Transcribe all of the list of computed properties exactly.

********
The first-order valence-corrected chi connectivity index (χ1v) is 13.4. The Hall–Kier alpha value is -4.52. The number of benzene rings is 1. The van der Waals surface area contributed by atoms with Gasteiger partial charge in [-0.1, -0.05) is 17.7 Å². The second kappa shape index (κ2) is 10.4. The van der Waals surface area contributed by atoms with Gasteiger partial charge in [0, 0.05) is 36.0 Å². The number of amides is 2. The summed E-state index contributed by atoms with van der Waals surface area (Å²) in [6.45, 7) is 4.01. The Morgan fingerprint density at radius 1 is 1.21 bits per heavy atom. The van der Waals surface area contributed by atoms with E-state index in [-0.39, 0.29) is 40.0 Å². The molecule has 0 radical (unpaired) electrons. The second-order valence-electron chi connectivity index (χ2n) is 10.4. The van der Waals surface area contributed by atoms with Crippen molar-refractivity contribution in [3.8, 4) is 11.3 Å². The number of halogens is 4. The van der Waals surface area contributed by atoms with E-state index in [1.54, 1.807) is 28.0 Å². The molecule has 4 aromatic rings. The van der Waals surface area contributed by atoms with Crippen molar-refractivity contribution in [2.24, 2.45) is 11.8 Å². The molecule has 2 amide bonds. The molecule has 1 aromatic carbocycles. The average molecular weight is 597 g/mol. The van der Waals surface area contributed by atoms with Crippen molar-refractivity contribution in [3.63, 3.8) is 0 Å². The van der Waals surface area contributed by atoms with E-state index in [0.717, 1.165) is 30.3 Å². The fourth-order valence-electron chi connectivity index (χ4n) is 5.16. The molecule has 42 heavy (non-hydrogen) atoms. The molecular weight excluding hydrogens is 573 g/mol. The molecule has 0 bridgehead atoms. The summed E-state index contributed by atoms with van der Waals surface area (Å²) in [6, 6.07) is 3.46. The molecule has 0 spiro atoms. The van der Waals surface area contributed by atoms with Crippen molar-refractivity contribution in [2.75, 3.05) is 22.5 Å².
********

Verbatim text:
The first-order valence-corrected chi connectivity index (χ1v) is 13.4. The Hall–Kier alpha value is -4.52. The number of benzene rings is 1. The van der Waals surface area contributed by atoms with Gasteiger partial charge in [-0.1, -0.05) is 17.7 Å². The second kappa shape index (κ2) is 10.4. The van der Waals surface area contributed by atoms with Gasteiger partial charge in [0, 0.05) is 36.0 Å². The number of amides is 2. The summed E-state index contributed by atoms with van der Waals surface area (Å²) in [6.45, 7) is 4.01. The Morgan fingerprint density at radius 1 is 1.21 bits per heavy atom. The van der Waals surface area contributed by atoms with E-state index in [-0.39, 0.29) is 40.0 Å². The molecule has 0 radical (unpaired) electrons. The second-order valence-electron chi connectivity index (χ2n) is 10.4. The van der Waals surface area contributed by atoms with Crippen molar-refractivity contribution in [3.8, 4) is 11.3 Å². The number of halogens is 4. The van der Waals surface area contributed by atoms with E-state index in [1.54, 1.807) is 28.0 Å². The molecule has 4 aromatic rings. The van der Waals surface area contributed by atoms with Crippen molar-refractivity contribution in [2.24, 2.45) is 11.8 Å². The molecule has 2 amide bonds. The molecule has 1 aromatic carbocycles. The average molecular weight is 597 g/mol. The van der Waals surface area contributed by atoms with Crippen molar-refractivity contribution in [3.63, 3.8) is 0 Å². The van der Waals surface area contributed by atoms with E-state index in [0.717, 1.165) is 30.3 Å². The fourth-order valence-electron chi connectivity index (χ4n) is 5.16. The molecule has 42 heavy (non-hydrogen) atoms. The molecular weight excluding hydrogens is 573 g/mol. The molecule has 0 bridgehead atoms. The summed E-state index contributed by atoms with van der Waals surface area (Å²) in [6, 6.07) is 3.46. The molecule has 0 spiro atoms. The van der Waals surface area contributed by atoms with Crippen molar-refractivity contribution in [2.75, 3.05) is 22.5 Å².